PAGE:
The guild of St. Luke in the Hague existed already in the 15th century and like most large Dutch cities, it catered not just to painters, but were united also with glaziers, engravers, sculptors, goldsmiths, printers and book sellers. In those days guilds were represented in churches with their own altars, and in the case of the painters' guild, they were sponsored by the church, and sometimes even ensured an income for church fathers through donations to the St. Luke's altar. After the Protestant Reformation, this all changed, and the churches were no longer a part of guild life. With the altarpieces gone that had traditionally been the public signboard for the artists, a new venue was necessary for sales. In addition, with the influx of talented painters from the Southern Netherlands cities such as Antwerp, the guild fathers felt that more protective measures were necessary. When securing a new protective charter for the St. Luke's guild failed to have the desired effect, the Confrerie Pictura was set up by 48 dissatisfied painters. They were led by the first deacon and popular Hague portrait painter Adriaen Hanneman.
Among the founders were Willem Doudijns (1630–1697), Jacob van der Does (1623–1673), Jan de Bisschop (1628–1671), Theodor van der Schuer, Dirck van der Lisse, Daniel Mijtens the Younger, Johannes Mytens, Willem van Diest, Adriaen van de Venne, Robbert Duval, Joris van der Haagen and Augustinus Terwesten.
Charter of 1656
The goal of the Confrerie Pictura was to protect the Hague painters and to reinforce ties between its members. Everyone working as a painter in The Hague was obliged to be a member of the Confrerie. Guilds installed strict rules to restrict what was seen as unfair trading, but also obliged its members to attend the funerals of its members for instance. The Confrerie had a set of 28 rules. One important rule was that its members were obliged to exhibit their works permanently at their meeting room. As soon as a work had been sold it had to be replaced by a new one. The Confrerie started meeting upstairs at the Boterwaag building, where butter was traded at the Prinsegracht. They paid rent by donating a painting to the city council. The Confrerie was governed by a deacon (deken), three governors (hoofdmannen) and a secretary, who were chosen every two years by the Magistrate of The Hague.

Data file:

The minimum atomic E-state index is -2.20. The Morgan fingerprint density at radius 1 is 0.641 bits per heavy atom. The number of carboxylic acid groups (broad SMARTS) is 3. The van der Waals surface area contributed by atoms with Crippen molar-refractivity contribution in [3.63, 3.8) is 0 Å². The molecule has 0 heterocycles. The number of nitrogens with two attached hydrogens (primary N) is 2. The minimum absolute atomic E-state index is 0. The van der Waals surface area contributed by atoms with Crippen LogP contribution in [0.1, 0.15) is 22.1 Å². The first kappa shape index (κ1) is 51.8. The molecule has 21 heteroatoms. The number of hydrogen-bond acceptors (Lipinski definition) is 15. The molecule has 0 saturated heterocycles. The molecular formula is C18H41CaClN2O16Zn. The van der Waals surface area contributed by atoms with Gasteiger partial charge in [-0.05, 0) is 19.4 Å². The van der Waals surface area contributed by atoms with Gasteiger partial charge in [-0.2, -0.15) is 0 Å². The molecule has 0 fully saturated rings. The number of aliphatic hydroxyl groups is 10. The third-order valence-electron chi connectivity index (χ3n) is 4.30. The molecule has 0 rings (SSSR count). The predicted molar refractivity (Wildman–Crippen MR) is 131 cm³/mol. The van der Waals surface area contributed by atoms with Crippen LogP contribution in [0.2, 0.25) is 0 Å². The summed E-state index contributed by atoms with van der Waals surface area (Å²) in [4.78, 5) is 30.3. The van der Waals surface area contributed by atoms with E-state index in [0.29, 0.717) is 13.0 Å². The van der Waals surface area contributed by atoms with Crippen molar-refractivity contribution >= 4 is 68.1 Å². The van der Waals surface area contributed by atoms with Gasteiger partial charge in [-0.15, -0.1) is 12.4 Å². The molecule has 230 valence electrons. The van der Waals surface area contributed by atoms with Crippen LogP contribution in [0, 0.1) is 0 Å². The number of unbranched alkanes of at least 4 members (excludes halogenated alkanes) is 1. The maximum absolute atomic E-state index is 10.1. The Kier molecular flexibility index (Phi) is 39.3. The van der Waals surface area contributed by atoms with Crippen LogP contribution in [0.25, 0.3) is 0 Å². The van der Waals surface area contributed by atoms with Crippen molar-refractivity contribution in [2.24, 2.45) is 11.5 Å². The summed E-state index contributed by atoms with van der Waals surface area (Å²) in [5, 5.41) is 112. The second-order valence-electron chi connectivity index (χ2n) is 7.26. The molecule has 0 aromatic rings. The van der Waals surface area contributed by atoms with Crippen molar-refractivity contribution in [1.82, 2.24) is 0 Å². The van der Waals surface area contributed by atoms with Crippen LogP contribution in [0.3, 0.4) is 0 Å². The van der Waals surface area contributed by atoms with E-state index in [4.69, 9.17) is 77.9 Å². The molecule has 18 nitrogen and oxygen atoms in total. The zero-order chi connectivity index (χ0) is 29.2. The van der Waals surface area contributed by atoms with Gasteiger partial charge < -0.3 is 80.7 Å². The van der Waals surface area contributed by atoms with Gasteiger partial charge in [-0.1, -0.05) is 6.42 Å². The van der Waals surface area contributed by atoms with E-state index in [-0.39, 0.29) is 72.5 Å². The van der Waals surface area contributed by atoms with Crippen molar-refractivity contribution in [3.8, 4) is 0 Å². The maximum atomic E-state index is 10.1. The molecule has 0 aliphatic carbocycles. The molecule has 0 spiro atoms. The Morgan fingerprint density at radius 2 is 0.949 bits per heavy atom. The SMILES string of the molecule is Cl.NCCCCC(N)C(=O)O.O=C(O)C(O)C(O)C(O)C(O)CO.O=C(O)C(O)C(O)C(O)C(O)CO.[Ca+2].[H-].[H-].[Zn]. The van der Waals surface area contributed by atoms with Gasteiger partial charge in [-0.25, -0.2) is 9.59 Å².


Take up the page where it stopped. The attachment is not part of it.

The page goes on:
Later, in the 1680s the Confrerie received a somewhat better place at the Koorenhuis, the building where wheat was traded, also on the Prinsegracht. They had four separate rooms at the upper floor of this building.
In 1682, several members of Confrerie Pictura: Willem Doudijns, Daniel Mijtens the Younger, Augustinus Terwesten, Theodor van der Schuer and Robbert Duval, founded a proper art school called The Hague Drawing Academy. (Dutch: Haagsche Teekenacademie) It would occupy one of the rooms in the Koorenhuis building. The academy proved to be a succes, and later on it would transform into the Royal Academy of Art, The Hague, which still exists today. The original building is undergoing a restoration and expansion, but still exists (though damaged in the second world war) on the Prinsessegracht 4 in the Hague. Many original works of the founders and early members can be seen in the building's decorations.
Paying dues to a second guild in addition to Confrerie Pictura proved too expensive for most painters, however protective it was, and the St. Luke's guild was soon to be dissolved. Confrerie Pictura existed until 1849, when the newly founded art society Pulchri Studio (founded 1847) proved to be a more modern alternative.
- Confrerie Pictura in De groote schouburgh der Nederlantsche konstschilders en schilderessen (1718) by Arnold Houbraken, courtesy of the Digital library for Dutch literature
- Dutch article on the history of the arts in the Hague
- (in Dutch) Gram, Johan: De Schildersconfrerie Pictura en hare Academie van Beeldende Kunsten (...), Elsevier Publishers, Rotterdam, 1882
- Robbert Duval in the RKD
- Article about the Koninklijke Academie van Beeldende Kunsten Den Haag